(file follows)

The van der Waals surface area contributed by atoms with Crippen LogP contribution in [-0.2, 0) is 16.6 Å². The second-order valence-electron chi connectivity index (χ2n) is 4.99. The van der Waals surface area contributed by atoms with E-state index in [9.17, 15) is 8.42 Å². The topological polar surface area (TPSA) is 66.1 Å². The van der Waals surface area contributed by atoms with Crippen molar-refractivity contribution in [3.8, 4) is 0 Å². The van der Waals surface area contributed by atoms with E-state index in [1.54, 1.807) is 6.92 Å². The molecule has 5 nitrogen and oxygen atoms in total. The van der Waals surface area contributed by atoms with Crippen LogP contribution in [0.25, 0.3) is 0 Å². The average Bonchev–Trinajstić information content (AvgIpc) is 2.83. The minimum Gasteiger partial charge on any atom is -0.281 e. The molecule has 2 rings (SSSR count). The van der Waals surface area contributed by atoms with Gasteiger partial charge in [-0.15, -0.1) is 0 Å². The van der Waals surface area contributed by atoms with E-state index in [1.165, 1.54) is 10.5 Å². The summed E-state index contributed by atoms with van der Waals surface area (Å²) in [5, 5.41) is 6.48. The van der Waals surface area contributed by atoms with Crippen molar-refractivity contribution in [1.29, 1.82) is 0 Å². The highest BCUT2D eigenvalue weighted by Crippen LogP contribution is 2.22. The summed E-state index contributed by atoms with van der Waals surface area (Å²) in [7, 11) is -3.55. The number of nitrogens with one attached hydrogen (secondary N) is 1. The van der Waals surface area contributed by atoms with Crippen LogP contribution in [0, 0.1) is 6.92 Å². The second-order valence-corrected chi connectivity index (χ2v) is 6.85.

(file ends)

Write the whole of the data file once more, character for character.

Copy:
The van der Waals surface area contributed by atoms with Crippen LogP contribution in [-0.2, 0) is 16.6 Å². The second-order valence-electron chi connectivity index (χ2n) is 4.99. The van der Waals surface area contributed by atoms with E-state index in [9.17, 15) is 8.42 Å². The topological polar surface area (TPSA) is 66.1 Å². The van der Waals surface area contributed by atoms with Crippen molar-refractivity contribution in [3.8, 4) is 0 Å². The van der Waals surface area contributed by atoms with E-state index in [1.54, 1.807) is 6.92 Å². The molecule has 5 nitrogen and oxygen atoms in total. The van der Waals surface area contributed by atoms with Crippen LogP contribution in [0.25, 0.3) is 0 Å². The average Bonchev–Trinajstić information content (AvgIpc) is 2.83. The minimum Gasteiger partial charge on any atom is -0.281 e. The molecule has 2 rings (SSSR count). The van der Waals surface area contributed by atoms with Gasteiger partial charge in [-0.15, -0.1) is 0 Å². The van der Waals surface area contributed by atoms with E-state index in [1.165, 1.54) is 10.5 Å². The summed E-state index contributed by atoms with van der Waals surface area (Å²) in [5, 5.41) is 6.48. The van der Waals surface area contributed by atoms with Crippen molar-refractivity contribution in [1.29, 1.82) is 0 Å². The highest BCUT2D eigenvalue weighted by Crippen LogP contribution is 2.22. The summed E-state index contributed by atoms with van der Waals surface area (Å²) in [7, 11) is -3.55. The number of nitrogens with one attached hydrogen (secondary N) is 1. The van der Waals surface area contributed by atoms with Crippen LogP contribution in [0, 0.1) is 6.92 Å². The second-order valence-corrected chi connectivity index (χ2v) is 6.85.